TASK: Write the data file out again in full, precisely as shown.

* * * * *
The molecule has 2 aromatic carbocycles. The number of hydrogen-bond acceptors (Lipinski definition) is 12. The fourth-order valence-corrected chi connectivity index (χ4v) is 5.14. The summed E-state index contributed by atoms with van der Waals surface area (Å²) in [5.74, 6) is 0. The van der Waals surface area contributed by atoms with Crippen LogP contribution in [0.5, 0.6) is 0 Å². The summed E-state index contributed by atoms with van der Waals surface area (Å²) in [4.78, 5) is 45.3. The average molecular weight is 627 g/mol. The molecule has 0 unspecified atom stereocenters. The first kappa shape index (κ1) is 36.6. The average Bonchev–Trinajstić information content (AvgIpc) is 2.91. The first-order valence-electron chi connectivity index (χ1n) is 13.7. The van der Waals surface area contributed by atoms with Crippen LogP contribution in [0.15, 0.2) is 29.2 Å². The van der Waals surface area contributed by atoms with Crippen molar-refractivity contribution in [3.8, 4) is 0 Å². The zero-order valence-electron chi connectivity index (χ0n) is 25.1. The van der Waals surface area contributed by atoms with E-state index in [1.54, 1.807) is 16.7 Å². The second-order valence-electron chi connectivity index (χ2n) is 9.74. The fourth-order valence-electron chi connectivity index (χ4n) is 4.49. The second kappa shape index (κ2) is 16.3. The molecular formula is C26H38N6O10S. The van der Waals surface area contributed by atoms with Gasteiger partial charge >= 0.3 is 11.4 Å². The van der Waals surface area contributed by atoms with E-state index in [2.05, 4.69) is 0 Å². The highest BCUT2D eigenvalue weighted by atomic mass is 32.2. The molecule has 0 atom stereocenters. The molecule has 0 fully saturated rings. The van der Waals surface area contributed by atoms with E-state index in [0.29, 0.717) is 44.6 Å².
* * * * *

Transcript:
The molecule has 2 aromatic carbocycles. The number of hydrogen-bond acceptors (Lipinski definition) is 12. The fourth-order valence-corrected chi connectivity index (χ4v) is 5.14. The summed E-state index contributed by atoms with van der Waals surface area (Å²) in [5.74, 6) is 0. The van der Waals surface area contributed by atoms with Crippen LogP contribution in [0.5, 0.6) is 0 Å². The summed E-state index contributed by atoms with van der Waals surface area (Å²) in [4.78, 5) is 45.3. The average molecular weight is 627 g/mol. The molecule has 0 unspecified atom stereocenters. The first kappa shape index (κ1) is 36.6. The average Bonchev–Trinajstić information content (AvgIpc) is 2.91. The first-order valence-electron chi connectivity index (χ1n) is 13.7. The van der Waals surface area contributed by atoms with Crippen LogP contribution in [0.15, 0.2) is 29.2 Å². The van der Waals surface area contributed by atoms with Crippen molar-refractivity contribution in [3.8, 4) is 0 Å². The zero-order valence-electron chi connectivity index (χ0n) is 25.1. The van der Waals surface area contributed by atoms with E-state index in [1.54, 1.807) is 16.7 Å². The second-order valence-electron chi connectivity index (χ2n) is 9.74. The fourth-order valence-electron chi connectivity index (χ4n) is 4.49. The second kappa shape index (κ2) is 16.3. The molecular formula is C26H38N6O10S. The van der Waals surface area contributed by atoms with Gasteiger partial charge >= 0.3 is 11.4 Å². The van der Waals surface area contributed by atoms with E-state index in [2.05, 4.69) is 0 Å². The highest BCUT2D eigenvalue weighted by atomic mass is 32.2. The molecule has 0 atom stereocenters. The molecule has 0 fully saturated rings. The van der Waals surface area contributed by atoms with E-state index in [0.29, 0.717) is 44.6 Å².